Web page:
China's yuan nearly "freely usable": central bank's Yi

WASHINGTON Sun Apr 17, 2011 2:56pm EDT

Yuan banknotes are seen in this picture illustration taken in Beijing November 1, 2010. REUTERS/Petar Kujundzic

Yuan banknotes are seen in this picture illustration taken in Beijing November 1, 2010.

Credit: Reuters/Petar Kujundzic

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WASHINGTON (Reuters) - China's yuan is close to being a freely usable currency, one of two key tests for it to be included in the International Monetary Fund's currency basket, the deputy governor of China's central bank said on Sunday.

The most widely used emerging market currencies should be considered for the basket, Yi Gang, deputy governor of the People's Bank of China told reporters.

He was speaking on the sidelines of a twice-yearly meeting of the International Monetary Fund where expanding the IMF's so-called Special Drawing Rights was discussed.

"The most obvious candidates are the BRICS," Yi said, referring to Brazil, Russia, India, China and South Africa.

He added that the Chinese yuan is "very close to being freely usable."

The SDR now comprises the dollar, euro, yen and sterling and is a synthetic quasi-currency that is mainly used as an accounting tool for the IMF's internal operations.

Some experts believe the SDR could increasingly play a role akin to that of a global reserve currency.

Expanding the SDR basket would help support global growth, reduce imbalances and provide a financial safety net during times of financial troubles, Yi said, adding it would also make the international monetary system more representative.

Yi emphasized that a currency that is freely usable may not necessarily be "freely convertible," pointing to currencies that joined the SDR basket in the 1960s and 1970s.

The other criteria for a currency to be included in the SDR basket is that the country must be a major exporter and China fully satisfies this requirement, Yi said.

Adding the yuan to the basket would be a recognition of China's growing economic clout. It could also be a way of encouraging Beijing to speed up reform of its foreign exchange system.

Some countries, especially the United States, have been frustrated with the slow pace of the yuan's appreciation, saying its low value unfairly helps China's exporters. Those calls were repeated at the IMF meetings this weekend.

The IMF completed its latest SDR review in November and did not open it up to any new currencies. It said the Chinese yuan was not used widely enough be to included in the SDR basket.

China has promoted the international use of the yuan in the past two years, highlighted by the rapid development of the Hong Kong offshore yuan market. Earlier this year, state-owned Bank of China Ltd. offered yuan trading to its U.S. customers.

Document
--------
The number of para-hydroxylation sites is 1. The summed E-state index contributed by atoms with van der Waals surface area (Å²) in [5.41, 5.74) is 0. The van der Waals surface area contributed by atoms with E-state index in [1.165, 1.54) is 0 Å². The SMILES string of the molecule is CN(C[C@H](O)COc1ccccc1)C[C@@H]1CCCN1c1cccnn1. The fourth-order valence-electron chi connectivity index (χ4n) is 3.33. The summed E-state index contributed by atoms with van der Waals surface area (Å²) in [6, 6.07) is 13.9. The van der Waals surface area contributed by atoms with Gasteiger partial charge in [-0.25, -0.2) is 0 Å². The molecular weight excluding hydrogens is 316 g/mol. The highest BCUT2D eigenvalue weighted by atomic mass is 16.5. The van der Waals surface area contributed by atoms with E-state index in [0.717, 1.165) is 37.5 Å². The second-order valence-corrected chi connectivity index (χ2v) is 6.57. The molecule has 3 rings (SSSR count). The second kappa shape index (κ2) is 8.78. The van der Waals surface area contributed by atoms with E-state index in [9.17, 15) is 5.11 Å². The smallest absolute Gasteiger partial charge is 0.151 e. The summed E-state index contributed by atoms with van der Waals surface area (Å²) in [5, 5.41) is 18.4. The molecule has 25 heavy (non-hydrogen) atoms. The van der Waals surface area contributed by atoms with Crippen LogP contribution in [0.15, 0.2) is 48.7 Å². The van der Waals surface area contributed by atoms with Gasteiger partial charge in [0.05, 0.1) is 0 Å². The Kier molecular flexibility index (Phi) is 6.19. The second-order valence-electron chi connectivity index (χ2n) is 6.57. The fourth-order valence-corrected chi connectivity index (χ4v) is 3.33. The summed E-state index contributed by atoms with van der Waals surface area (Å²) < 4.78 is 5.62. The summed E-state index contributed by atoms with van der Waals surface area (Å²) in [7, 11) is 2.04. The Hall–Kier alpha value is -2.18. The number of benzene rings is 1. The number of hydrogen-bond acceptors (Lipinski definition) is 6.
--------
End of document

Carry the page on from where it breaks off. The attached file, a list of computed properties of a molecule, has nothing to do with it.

Cross-border yuan transactions are growing rapidly. The BRICS' development banks agreed in principle on Thursday to establish mutual credit lines denominated in their currencies, not dollars, to strengthen business and trade ties.

Yi said China is not in a hurry to have the yuan included in the IMF basket. Chinese officials have repeatedly said Beijing will take steps to make the yuan more flexible but reforms will be carried out in a gradual manner.

The IMF is due to conduct its next review in 2015. Some analysts, such as Jim O'Neill, chairman of Goldman Sachs Asset Management, speculated that the IMF might not wait until then to change the SDR's make-up.

(Editing by William Schomberg)

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Comments (1)
SeniorMoment wrote:
The IMF basket of currencies should only include currencies whose price is determine soley by the market As long as China persists in working to set the price of its currency, it should not be included.

The big idea behind the IMF in the first place is to be able to counter speculative runs on currencies and currencies that the supply of can grow unchecked by demand.

If China lets its currency float it makes sense to include it in currency reserves and baskets of currency, but not otherwise.

Because of China’s one child policy though China does face a future huge demand for imports to provice for its elderly population. Some mechanism needs to be invented that allows China to save on global markets for that future needs in an orderly way. China logically should be investing in economies with growing populations and adequate domestic resources as a way of providing for its coming outsized elderly population percentage.

Apr 17, 2011 8:59pm EDT  --  Report as abuse
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